BAKERSFIELD, Calif. (KGET) – It’s something perhaps we don’t think of very often on Memorial Day, but there was diversity among those who lost their lives for their country.
There was diversity among those who came home, too.
Of the 16 million fighting men and women who served in World War II, for example, more than 1 million were African American. In fact, Americans of virtually every color and ethnicity fought in the war, including 20,000 Chinese Americans.
One of those Chinese Americans was 18-year-old Frank Lee, born in San Francisco in 1925 to Chinese immigrant parents. He picked vegetables in Sanger as a teen, and was drafted at age 18, two and a half years after the Japanese bombed Pearl Harbor – the base where Lee was assigned in 1944.
His daughter Betty Lee Wong attended a Memorial Day commemoration in his honor. She proudly displayed his photo to anyone who asked.
“This is my dad. Does he look 18?” she said, laughing.
Frank Lee served until 1946, married in 1947 and moved to Wasco in 1953, where for 61 years, he ran National Market, which through the years employed dozens, perhaps hundreds, of Wasco residents, young and old.
Frank Lee and Chinese Americans like him might have been forgiven for any bitterness arising from discrimination. Their acts of patriotism, loyalty and courage took place at a time when the Chinese Exclusion Act of 1882 and its discrimination impacts were in place. The Exclusion Act prevented non-U.S.-born Chinese Americans from obtaining citizenship. Despite that, 1 in 5 Chinese Americans served during World War II, 40 percent of them without citizenship.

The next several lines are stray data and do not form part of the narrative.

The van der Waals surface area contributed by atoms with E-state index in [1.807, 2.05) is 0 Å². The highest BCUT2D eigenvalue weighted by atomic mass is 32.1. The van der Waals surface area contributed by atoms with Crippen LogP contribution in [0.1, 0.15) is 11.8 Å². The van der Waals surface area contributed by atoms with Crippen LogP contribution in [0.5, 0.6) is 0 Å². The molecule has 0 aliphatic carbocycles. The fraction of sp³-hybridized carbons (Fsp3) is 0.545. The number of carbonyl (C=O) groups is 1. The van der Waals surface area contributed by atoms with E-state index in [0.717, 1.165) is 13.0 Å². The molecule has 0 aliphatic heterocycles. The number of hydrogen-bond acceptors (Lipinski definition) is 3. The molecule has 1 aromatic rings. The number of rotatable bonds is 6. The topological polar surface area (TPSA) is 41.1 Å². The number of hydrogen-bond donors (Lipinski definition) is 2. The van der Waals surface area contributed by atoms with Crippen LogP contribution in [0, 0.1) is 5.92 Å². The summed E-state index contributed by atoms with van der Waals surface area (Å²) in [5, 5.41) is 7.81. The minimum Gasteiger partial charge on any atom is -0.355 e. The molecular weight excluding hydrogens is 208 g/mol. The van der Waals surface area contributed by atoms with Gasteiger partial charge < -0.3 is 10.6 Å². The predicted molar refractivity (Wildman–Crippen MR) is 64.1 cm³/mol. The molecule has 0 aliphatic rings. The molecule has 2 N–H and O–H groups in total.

In recognition of his service, Frank Lee was among about 1,000 Chinese American World War II veterans awarded a Congressional Gold medal, the highest civilian award given by Congress.
His daughter accepted the posthumous award on his behalf.
“I just felt so honored and felt so humbled,” she said. “Humbled and honored to receive that.”
Frank Lee got a chance to hear quite a few thank yous when he flew back to Washington, D.C., aboard an Honor Flight in 2014.
Wayne Wong said the experience brought out the dormant military man in his father in law’s makeup.
“He said he was really proud to be an American,” Wong said. “People would come up to him in his Honor Flight cap and shake his hand and he was like a rock star.”
Frank Lee wore his cap daily from then on. And he was buried in it.
Lee understood as well as anyone that Memorial Day is the day we honor those killed in battle. That’s why, on this Memorial Day Monday, on behalf of Frank Lee, Betty and Wayne Wong offer a heartfelt thank you, on his behalf, to the ones who didn’t get to come home.
As we look around Hillcrest Memorial Park, it’s easy to wonder what kind of life those who sacrificed on the battlefield might have experienced if they had come back.
Frank Lee was one of the lucky ones. And in his six decades of civilian service to the small farm town of Wasco, he made it clear that he never took his good fortune or the sacrifices of his fellow Americans, Chinese and otherwise, for granted.